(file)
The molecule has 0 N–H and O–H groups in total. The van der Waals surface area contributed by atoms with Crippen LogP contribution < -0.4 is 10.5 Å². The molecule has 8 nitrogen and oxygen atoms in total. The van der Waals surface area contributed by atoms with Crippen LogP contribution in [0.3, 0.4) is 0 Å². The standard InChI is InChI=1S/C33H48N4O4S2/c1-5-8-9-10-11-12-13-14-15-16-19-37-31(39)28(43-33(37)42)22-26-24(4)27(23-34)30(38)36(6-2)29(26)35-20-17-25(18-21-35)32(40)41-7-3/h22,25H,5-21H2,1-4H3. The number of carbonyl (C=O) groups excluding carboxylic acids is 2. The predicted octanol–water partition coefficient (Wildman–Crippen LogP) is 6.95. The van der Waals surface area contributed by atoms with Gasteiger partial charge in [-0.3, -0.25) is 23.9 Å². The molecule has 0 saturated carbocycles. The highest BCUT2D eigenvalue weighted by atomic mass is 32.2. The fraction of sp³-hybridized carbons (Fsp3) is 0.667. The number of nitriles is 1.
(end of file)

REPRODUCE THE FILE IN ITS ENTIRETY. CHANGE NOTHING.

The molecule has 0 N–H and O–H groups in total. The van der Waals surface area contributed by atoms with Crippen LogP contribution < -0.4 is 10.5 Å². The molecule has 8 nitrogen and oxygen atoms in total. The van der Waals surface area contributed by atoms with Crippen LogP contribution in [0.3, 0.4) is 0 Å². The standard InChI is InChI=1S/C33H48N4O4S2/c1-5-8-9-10-11-12-13-14-15-16-19-37-31(39)28(43-33(37)42)22-26-24(4)27(23-34)30(38)36(6-2)29(26)35-20-17-25(18-21-35)32(40)41-7-3/h22,25H,5-21H2,1-4H3. The number of carbonyl (C=O) groups excluding carboxylic acids is 2. The predicted octanol–water partition coefficient (Wildman–Crippen LogP) is 6.95. The van der Waals surface area contributed by atoms with Gasteiger partial charge in [-0.3, -0.25) is 23.9 Å². The molecule has 0 saturated carbocycles. The highest BCUT2D eigenvalue weighted by atomic mass is 32.2. The fraction of sp³-hybridized carbons (Fsp3) is 0.667. The number of nitriles is 1.